Warren G Feels G-Funk Hip-Hop Helped Expose Police Brutality
There was something special brewing in Los Angeles around the tail end of the 1980s. In the wake of N.W.A.'s classic Straight Outta Compton album, young creatives began stretching and reshaping hip-hop samples, in the process creating a subgenre called G-Funk (or gangsta funk). This story about the birth and ascent of G-Funk—which helped catapult the careers of artists like Snoop Dogg, Nate Dogg, Dr. Dre and his stepbrother, Warren G—is told in the new YouTube Originals documentary, G Funk.
The doc features extensive camera time from all of the aforementioned artists, with a strong focus on Warren G, the "Regulator" rapper who also executive produced the film. In it, he praises George Clinton and the Parliament for providing the inspiration and source material on which G-Funk was built. "That was the people that was before us, that we really looked up to," Warren tells XXL of the P-Funk icons who ruled the 1970s. "We still look up to George Clinton and Parliament Funkadelic."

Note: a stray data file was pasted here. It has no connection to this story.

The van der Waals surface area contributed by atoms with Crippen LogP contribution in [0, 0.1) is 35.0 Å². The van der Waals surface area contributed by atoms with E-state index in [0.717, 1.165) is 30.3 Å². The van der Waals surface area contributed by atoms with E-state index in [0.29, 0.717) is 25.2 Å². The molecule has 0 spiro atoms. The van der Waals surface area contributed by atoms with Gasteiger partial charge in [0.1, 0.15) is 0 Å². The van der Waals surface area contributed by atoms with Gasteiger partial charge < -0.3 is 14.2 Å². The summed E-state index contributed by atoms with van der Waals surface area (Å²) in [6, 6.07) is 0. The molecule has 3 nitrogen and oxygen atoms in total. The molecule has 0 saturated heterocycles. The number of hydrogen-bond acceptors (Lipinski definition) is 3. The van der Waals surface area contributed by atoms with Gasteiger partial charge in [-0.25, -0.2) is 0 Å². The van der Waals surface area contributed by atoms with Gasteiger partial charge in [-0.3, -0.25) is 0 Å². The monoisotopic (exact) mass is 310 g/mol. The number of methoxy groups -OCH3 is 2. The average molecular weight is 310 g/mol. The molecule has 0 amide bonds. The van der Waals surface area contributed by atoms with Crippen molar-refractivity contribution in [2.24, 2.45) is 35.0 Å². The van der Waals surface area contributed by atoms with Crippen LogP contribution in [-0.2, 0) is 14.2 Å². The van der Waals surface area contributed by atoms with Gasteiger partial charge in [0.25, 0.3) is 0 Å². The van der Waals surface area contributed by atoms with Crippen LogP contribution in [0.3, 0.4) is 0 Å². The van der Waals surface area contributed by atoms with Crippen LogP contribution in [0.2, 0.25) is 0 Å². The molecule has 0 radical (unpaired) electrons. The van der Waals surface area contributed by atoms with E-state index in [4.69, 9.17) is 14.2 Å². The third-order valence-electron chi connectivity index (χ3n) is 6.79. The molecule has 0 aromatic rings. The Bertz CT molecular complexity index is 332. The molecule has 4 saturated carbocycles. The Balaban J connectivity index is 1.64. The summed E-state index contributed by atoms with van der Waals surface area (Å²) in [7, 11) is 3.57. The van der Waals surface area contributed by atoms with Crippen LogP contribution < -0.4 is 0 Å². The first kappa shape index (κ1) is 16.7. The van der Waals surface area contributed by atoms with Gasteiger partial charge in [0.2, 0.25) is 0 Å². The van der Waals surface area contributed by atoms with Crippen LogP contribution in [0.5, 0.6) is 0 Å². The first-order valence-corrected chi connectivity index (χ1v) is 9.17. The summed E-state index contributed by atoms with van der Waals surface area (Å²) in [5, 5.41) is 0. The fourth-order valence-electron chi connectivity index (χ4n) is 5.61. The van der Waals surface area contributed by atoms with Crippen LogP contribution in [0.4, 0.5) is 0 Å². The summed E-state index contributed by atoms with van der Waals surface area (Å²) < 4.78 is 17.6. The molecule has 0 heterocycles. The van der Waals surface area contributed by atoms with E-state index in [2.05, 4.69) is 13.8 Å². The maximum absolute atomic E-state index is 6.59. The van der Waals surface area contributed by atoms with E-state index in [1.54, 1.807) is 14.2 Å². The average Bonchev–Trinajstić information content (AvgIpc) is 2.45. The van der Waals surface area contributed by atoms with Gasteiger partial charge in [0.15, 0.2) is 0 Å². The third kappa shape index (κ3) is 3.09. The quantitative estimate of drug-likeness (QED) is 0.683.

In G Funk, he takes viewers on his journey from Long Beach, Calif. to music stardom. "As a kid growing up in a neighborhood like that, your dream is to get away and do something," he tells XXL. "I knew I was gon' go somewhere, but I didn't know I was gon' get this far. I knew Snoop was gon' be a star from the beginning, he just had a swag about him that was different."
Warren G is candid in G Funk, speaking on how his blow up didn't happen overnight. Still, he was an important contributor in the musical movement, providing ideas and samples to Dr. Dre for The Chronic. "I just wanted to be involved," he says. "That's my family, and we ride or die together."
In the documentary, Warren G toils through rejection from labels as a member of 213 and as a solo artist, even after his contributions to California's new sound. "I just kept working hard, cause I knew that the stuff we was doing was dope," he says. "We knew we was talented, we just wasn't gon’ give up."
Even with the early struggles in his career, Warren remained focused on sharing the realities of L.A. through his music: "Around those times, and there was a lot of [police] brutality. So we talked about it, and made it cool [to do so] while also making people aware of what was going on."
The end of the film shows him giving props to Wiz Khalifa, stating that he has "the funk." He's also a fan of modern-day hip-hop beatsmiths like Metro Boomin and Mike WiLL Made-It. "They know how to make you dance," Warren says. "That's what the producer wants to do, to see people groovin' and having a good time to their music."
G Funk ties together the origins of a special era in hip-hop. Featuring appearances by Warren G, Snoop Dogg, Too Short, The D.O.C. and more, the documentary is available for streaming on YouTube Premium now.
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